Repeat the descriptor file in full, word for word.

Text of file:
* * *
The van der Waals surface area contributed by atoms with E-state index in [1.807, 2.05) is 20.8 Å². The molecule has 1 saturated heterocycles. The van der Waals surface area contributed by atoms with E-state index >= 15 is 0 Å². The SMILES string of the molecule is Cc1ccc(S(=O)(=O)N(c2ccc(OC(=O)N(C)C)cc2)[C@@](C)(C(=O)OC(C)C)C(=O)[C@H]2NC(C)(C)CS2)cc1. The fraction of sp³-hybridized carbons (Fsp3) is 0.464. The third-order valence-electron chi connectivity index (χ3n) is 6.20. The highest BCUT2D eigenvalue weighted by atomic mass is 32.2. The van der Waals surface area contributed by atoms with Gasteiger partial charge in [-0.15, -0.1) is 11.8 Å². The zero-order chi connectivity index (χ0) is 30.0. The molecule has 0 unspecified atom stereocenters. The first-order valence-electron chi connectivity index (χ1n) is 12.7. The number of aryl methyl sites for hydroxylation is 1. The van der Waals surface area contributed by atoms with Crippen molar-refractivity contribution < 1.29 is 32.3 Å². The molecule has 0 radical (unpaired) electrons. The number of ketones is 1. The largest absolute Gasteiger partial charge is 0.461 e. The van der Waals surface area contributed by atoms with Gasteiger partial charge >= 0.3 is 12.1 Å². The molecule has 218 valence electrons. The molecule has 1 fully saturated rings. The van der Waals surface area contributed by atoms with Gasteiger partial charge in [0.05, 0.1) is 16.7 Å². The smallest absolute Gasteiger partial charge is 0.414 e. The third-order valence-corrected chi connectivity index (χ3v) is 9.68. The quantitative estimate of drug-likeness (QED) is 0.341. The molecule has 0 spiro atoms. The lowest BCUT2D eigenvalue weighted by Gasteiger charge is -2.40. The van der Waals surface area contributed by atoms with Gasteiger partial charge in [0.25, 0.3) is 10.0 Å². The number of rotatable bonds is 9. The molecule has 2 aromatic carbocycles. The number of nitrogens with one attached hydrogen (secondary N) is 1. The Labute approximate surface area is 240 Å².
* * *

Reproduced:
The van der Waals surface area contributed by atoms with E-state index in [1.807, 2.05) is 20.8 Å². The molecule has 1 saturated heterocycles. The van der Waals surface area contributed by atoms with E-state index >= 15 is 0 Å². The SMILES string of the molecule is Cc1ccc(S(=O)(=O)N(c2ccc(OC(=O)N(C)C)cc2)[C@@](C)(C(=O)OC(C)C)C(=O)[C@H]2NC(C)(C)CS2)cc1. The fraction of sp³-hybridized carbons (Fsp3) is 0.464. The third-order valence-electron chi connectivity index (χ3n) is 6.20. The highest BCUT2D eigenvalue weighted by atomic mass is 32.2. The van der Waals surface area contributed by atoms with Gasteiger partial charge in [-0.15, -0.1) is 11.8 Å². The zero-order chi connectivity index (χ0) is 30.0. The molecule has 0 unspecified atom stereocenters. The first-order valence-electron chi connectivity index (χ1n) is 12.7. The number of aryl methyl sites for hydroxylation is 1. The van der Waals surface area contributed by atoms with Crippen molar-refractivity contribution < 1.29 is 32.3 Å². The molecule has 0 radical (unpaired) electrons. The number of ketones is 1. The largest absolute Gasteiger partial charge is 0.461 e. The van der Waals surface area contributed by atoms with Gasteiger partial charge >= 0.3 is 12.1 Å². The molecule has 218 valence electrons. The molecule has 1 fully saturated rings. The van der Waals surface area contributed by atoms with Gasteiger partial charge in [0.05, 0.1) is 16.7 Å². The smallest absolute Gasteiger partial charge is 0.414 e. The third-order valence-corrected chi connectivity index (χ3v) is 9.68. The quantitative estimate of drug-likeness (QED) is 0.341. The molecule has 0 spiro atoms. The lowest BCUT2D eigenvalue weighted by Gasteiger charge is -2.40. The van der Waals surface area contributed by atoms with Gasteiger partial charge in [0.25, 0.3) is 10.0 Å². The number of rotatable bonds is 9. The molecule has 2 aromatic carbocycles. The number of nitrogens with one attached hydrogen (secondary N) is 1. The Labute approximate surface area is 240 Å².